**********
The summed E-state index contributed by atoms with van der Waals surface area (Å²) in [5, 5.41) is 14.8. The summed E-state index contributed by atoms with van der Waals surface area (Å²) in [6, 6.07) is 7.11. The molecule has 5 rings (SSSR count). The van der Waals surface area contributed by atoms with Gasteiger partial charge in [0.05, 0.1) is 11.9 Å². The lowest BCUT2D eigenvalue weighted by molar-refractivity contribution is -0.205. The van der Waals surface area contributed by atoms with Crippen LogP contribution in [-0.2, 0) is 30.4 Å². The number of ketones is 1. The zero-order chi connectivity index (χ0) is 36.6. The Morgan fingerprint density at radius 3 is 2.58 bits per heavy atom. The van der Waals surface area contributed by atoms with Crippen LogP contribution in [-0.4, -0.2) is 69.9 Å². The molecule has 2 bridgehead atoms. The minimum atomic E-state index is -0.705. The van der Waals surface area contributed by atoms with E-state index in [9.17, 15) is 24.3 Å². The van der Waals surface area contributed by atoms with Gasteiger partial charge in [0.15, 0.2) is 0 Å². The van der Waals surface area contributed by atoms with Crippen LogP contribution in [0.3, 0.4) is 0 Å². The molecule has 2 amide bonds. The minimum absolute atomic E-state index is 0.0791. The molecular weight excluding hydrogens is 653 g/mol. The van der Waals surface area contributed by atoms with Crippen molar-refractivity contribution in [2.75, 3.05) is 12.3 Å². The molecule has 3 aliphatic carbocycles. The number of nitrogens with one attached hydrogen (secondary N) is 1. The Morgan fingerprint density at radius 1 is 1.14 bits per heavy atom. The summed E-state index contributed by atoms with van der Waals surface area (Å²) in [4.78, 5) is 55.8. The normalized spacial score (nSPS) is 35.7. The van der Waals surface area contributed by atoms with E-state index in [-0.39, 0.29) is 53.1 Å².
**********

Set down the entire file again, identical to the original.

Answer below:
The summed E-state index contributed by atoms with van der Waals surface area (Å²) in [5, 5.41) is 14.8. The summed E-state index contributed by atoms with van der Waals surface area (Å²) in [6, 6.07) is 7.11. The molecule has 5 rings (SSSR count). The van der Waals surface area contributed by atoms with Gasteiger partial charge in [0.05, 0.1) is 11.9 Å². The lowest BCUT2D eigenvalue weighted by molar-refractivity contribution is -0.205. The van der Waals surface area contributed by atoms with Crippen LogP contribution in [-0.2, 0) is 30.4 Å². The number of ketones is 1. The zero-order chi connectivity index (χ0) is 36.6. The Morgan fingerprint density at radius 3 is 2.58 bits per heavy atom. The van der Waals surface area contributed by atoms with Crippen LogP contribution in [-0.4, -0.2) is 69.9 Å². The molecule has 2 bridgehead atoms. The minimum atomic E-state index is -0.705. The van der Waals surface area contributed by atoms with E-state index in [9.17, 15) is 24.3 Å². The van der Waals surface area contributed by atoms with Gasteiger partial charge in [0.15, 0.2) is 0 Å². The van der Waals surface area contributed by atoms with Crippen LogP contribution in [0.3, 0.4) is 0 Å². The molecule has 2 amide bonds. The minimum absolute atomic E-state index is 0.0791. The molecular weight excluding hydrogens is 653 g/mol. The van der Waals surface area contributed by atoms with Crippen molar-refractivity contribution in [2.75, 3.05) is 12.3 Å². The molecule has 3 aliphatic carbocycles. The number of nitrogens with one attached hydrogen (secondary N) is 1. The Morgan fingerprint density at radius 1 is 1.14 bits per heavy atom. The summed E-state index contributed by atoms with van der Waals surface area (Å²) in [4.78, 5) is 55.8. The normalized spacial score (nSPS) is 35.7. The van der Waals surface area contributed by atoms with E-state index in [-0.39, 0.29) is 53.1 Å².